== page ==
April Fool’s Day marks one year since Knoxville Mayor Indya Kincannon issued the “safer-at-home” order, after three counties dropped their mask mandates. The counties of Hamblen, Roane, and Claiborn allowed their mandates to expire on Wednesday. Similar “15 days to slow the spread” practices turned into weeks, then months, and now, for many across Tennessee and the country.
Kincannon’s Safer at Home order lasted for nearly a month. It prohibited gatherings over 10 and forced closure of all “nonessential” businesses. The order empowered city officials with regulatory authority to take action against anyone who violated the order. The city even made available a non-compliance reporting process to enforce the order – which is still active.
The Knox County Commission finalized its vote to eliminate the Knox County Board of Health’s powers on Monday, effectively rendering it an advisory body. The final vote in favor of the measure, 8-3, wasn’t as close as the previous vote. The final vote was originally scheduled for the end of April, as The Tennessee Star reported in January, but the commission voted during last week’s meeting to vote on this measure during Monday’s meeting.
The Star inquired with Chairman Larsen Jay about the commission’s decision-making. Specifically, we inquired what caused the shift within the commission to be more supportive of the measure. Jay didn’t respond by press time. He voted “no” alongside Commissioners Dasha Lundy and Courtney Durrett.
The Tennessee House passed two bills expanding the authority of county mayors and teachers in exigent situations. Both were approved on Monday and are awaiting passage in the Senate.
Under HB0007, county-wide policy-making powers related to public health emergencies would be reserved solely for the county mayor in counties with particular population counts. The bill would only apply to Shelby, Davidson, Knox, Hamilton, Sullivan, and Madison counties. Those six counties would also see their county boards of health or county health committees demoted to advisory roles. State Representative Jason Zachary (R-Knoxville) introduced the bill last November. It passed 67-26.
A hearing officer on behalf of the Knoxville Beer Board revoked a bar’s beer permit for violating COVID-19 curfew mandates. The bar, Billiards and Brews, had accrued 18 curfew violations up to that point. The hearing officer, Gerald Gulley, issued the decision following a special hearing on Tuesday. According to the Knoxville City Code, businesses can’t apply for another permit for ten years after it has been revoked.
In the opinion, Gulley asserted that the city’s requested relief to suspend the bar’s beer permit for 75 days minimum and enforce fines per violation wasn’t going far enough. He cited the city code’s note that disorderly manner of operations necessitate the revocation of a beer permit, and declared that Billiards and Brews’ failure to heed curfews aligned with that standard of punishment.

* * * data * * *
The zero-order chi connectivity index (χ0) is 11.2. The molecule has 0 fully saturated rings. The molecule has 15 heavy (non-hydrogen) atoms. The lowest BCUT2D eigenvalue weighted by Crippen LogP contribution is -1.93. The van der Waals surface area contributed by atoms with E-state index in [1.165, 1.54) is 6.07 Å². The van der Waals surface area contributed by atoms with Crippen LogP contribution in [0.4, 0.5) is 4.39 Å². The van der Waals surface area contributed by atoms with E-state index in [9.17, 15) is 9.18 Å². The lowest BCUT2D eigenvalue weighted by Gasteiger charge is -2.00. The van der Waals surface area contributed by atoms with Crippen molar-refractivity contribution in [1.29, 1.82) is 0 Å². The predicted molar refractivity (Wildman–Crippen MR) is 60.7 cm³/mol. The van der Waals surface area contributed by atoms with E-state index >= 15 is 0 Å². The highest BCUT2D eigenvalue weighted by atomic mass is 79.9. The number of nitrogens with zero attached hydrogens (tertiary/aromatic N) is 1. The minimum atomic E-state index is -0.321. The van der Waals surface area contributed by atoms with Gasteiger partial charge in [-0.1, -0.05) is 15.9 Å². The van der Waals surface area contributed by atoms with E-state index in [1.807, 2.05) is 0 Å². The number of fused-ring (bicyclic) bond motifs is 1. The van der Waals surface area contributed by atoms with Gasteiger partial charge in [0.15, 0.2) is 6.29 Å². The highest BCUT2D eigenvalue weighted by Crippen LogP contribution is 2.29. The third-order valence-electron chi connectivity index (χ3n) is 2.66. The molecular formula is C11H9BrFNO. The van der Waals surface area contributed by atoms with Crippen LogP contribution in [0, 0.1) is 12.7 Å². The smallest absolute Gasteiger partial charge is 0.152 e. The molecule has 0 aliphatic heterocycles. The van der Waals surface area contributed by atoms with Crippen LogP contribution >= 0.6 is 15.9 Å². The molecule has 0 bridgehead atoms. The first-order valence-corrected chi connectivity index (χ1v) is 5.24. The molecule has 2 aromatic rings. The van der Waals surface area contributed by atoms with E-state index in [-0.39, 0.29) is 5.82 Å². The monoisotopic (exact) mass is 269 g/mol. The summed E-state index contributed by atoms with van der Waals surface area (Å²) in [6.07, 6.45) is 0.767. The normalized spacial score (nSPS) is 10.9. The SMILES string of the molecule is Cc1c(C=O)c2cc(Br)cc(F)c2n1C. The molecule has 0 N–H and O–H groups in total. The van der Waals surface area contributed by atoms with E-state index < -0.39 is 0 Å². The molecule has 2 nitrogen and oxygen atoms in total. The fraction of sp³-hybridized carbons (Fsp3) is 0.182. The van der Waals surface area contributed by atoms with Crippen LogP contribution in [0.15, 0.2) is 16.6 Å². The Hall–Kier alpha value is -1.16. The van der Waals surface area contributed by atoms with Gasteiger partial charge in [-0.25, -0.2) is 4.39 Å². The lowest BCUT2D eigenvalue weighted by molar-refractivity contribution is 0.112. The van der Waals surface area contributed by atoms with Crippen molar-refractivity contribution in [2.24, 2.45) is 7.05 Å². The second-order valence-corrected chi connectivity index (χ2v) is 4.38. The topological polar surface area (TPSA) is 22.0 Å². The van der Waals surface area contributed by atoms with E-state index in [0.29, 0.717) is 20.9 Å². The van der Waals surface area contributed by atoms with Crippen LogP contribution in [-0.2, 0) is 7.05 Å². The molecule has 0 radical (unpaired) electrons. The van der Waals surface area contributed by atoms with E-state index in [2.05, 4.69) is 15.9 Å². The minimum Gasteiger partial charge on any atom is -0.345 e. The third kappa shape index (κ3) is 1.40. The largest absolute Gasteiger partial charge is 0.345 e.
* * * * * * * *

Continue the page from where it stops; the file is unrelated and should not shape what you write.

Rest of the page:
The Knox County Commission opted to delay the final vote to eliminate or maintain Knox County Board of Health’s powers. The commission voted on Monday to postpone the deciding vote for 90 days.
If passed, the measure would revert all decision-making powers to Knox County Health Department Director Dr. Martha Buchanan. Early last month, the commission took the first step to dissolve the Board of Health and reconstitute it as an advisory board. As previously reported by The Tennessee Star, the proposal sponsor, Commissioner Kyle Ward, has argued that the measure would protect the community’s financial health.
Knox County Commission voted to strip the county’s board of health of its powers to issue mandates on Tuesday. Instead of having the power to impose regulations, the Knox County Board of Health will be limited to serving as an advisory group. After a heated, divided exchange lasting eight hours, the commission voted 6-4 in favor of diminishing the board’s authority, with one commissioner abstaining their vote.
The decision followed the board’s latest regulations limiting social gatherings and in-person dining. At the beginning of this month, the board imposed a social gathering limit of 10 people within 360 square feet, with limited exceptions including nursing homes. Two weeks later, the board elected to limit restaurants and bars to 50 percent capacity, and impose a curfew limiting in-person services lasting from 10 pm to 5 am.
A group promoting individual liberty rallied Saturday afternoon to strip the Knox County Board of Health of its mandate powers.
“No elected politician, or in this case an appointed board, should have the right to decide whether your business is valuable,” Maury County Mayor Andy Ogles told The Tennessee Star.